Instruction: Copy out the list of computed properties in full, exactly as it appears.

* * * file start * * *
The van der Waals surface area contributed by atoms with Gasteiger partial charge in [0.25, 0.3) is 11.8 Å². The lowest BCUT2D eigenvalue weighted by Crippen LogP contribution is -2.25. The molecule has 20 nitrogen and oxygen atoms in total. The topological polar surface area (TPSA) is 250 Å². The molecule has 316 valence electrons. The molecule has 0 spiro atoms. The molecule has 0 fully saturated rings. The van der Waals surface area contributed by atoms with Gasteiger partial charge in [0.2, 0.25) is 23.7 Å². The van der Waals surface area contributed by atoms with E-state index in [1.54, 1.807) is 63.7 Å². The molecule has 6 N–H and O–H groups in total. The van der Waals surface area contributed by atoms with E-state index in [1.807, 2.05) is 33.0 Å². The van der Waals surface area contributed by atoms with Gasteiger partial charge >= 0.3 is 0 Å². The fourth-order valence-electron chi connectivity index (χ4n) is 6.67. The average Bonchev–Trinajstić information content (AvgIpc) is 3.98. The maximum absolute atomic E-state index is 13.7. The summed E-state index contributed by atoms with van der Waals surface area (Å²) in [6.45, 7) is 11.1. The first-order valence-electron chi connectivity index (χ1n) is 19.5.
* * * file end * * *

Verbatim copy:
The van der Waals surface area contributed by atoms with Gasteiger partial charge in [0.25, 0.3) is 11.8 Å². The lowest BCUT2D eigenvalue weighted by Crippen LogP contribution is -2.25. The molecule has 20 nitrogen and oxygen atoms in total. The topological polar surface area (TPSA) is 250 Å². The molecule has 316 valence electrons. The molecule has 0 spiro atoms. The molecule has 0 fully saturated rings. The van der Waals surface area contributed by atoms with Gasteiger partial charge in [0.2, 0.25) is 23.7 Å². The van der Waals surface area contributed by atoms with E-state index in [1.54, 1.807) is 63.7 Å². The molecule has 6 N–H and O–H groups in total. The van der Waals surface area contributed by atoms with E-state index in [1.807, 2.05) is 33.0 Å². The van der Waals surface area contributed by atoms with Gasteiger partial charge >= 0.3 is 0 Å². The fourth-order valence-electron chi connectivity index (χ4n) is 6.67. The average Bonchev–Trinajstić information content (AvgIpc) is 3.98. The maximum absolute atomic E-state index is 13.7. The summed E-state index contributed by atoms with van der Waals surface area (Å²) in [6.45, 7) is 11.1. The first-order valence-electron chi connectivity index (χ1n) is 19.5.